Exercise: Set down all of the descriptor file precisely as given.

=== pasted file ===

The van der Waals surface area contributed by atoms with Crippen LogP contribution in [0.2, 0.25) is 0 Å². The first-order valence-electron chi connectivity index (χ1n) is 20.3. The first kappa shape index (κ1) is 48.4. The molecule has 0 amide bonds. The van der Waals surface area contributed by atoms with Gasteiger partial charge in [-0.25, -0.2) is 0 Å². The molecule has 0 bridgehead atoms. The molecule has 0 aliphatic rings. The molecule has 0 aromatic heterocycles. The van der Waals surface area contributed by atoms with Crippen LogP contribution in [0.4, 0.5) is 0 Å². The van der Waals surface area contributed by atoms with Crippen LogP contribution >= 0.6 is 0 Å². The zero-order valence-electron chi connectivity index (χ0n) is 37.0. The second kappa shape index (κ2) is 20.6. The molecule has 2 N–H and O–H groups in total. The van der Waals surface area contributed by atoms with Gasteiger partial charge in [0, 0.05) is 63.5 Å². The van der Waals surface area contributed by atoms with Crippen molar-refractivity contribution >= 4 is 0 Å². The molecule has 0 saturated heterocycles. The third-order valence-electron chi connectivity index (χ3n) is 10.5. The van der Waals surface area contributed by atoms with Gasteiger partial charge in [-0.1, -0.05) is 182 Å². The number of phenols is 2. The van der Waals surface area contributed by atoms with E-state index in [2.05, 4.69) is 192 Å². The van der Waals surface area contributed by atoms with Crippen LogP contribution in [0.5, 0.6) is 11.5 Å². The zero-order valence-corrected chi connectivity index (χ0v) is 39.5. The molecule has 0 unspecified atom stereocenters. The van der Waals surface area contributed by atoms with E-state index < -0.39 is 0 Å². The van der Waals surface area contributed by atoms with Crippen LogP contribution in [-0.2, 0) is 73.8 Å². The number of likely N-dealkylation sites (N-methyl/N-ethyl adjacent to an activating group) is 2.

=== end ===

The van der Waals surface area contributed by atoms with Crippen LogP contribution in [0.2, 0.25) is 0 Å². The first-order valence-electron chi connectivity index (χ1n) is 20.3. The first kappa shape index (κ1) is 48.4. The molecule has 0 amide bonds. The van der Waals surface area contributed by atoms with Gasteiger partial charge in [-0.25, -0.2) is 0 Å². The molecule has 0 bridgehead atoms. The molecule has 0 aliphatic rings. The molecule has 0 aromatic heterocycles. The van der Waals surface area contributed by atoms with Crippen LogP contribution in [0.4, 0.5) is 0 Å². The van der Waals surface area contributed by atoms with Crippen LogP contribution >= 0.6 is 0 Å². The zero-order valence-electron chi connectivity index (χ0n) is 37.0. The second kappa shape index (κ2) is 20.6. The molecule has 2 N–H and O–H groups in total. The van der Waals surface area contributed by atoms with Gasteiger partial charge in [0, 0.05) is 63.5 Å². The van der Waals surface area contributed by atoms with Crippen molar-refractivity contribution >= 4 is 0 Å². The molecule has 0 saturated heterocycles. The third-order valence-electron chi connectivity index (χ3n) is 10.5. The van der Waals surface area contributed by atoms with Gasteiger partial charge in [-0.1, -0.05) is 182 Å². The number of phenols is 2. The van der Waals surface area contributed by atoms with E-state index in [2.05, 4.69) is 192 Å². The van der Waals surface area contributed by atoms with Crippen LogP contribution in [0.5, 0.6) is 11.5 Å². The zero-order valence-corrected chi connectivity index (χ0v) is 39.5. The molecule has 0 unspecified atom stereocenters. The van der Waals surface area contributed by atoms with E-state index < -0.39 is 0 Å². The van der Waals surface area contributed by atoms with Crippen LogP contribution in [-0.2, 0) is 73.8 Å². The number of likely N-dealkylation sites (N-methyl/N-ethyl adjacent to an activating group) is 2.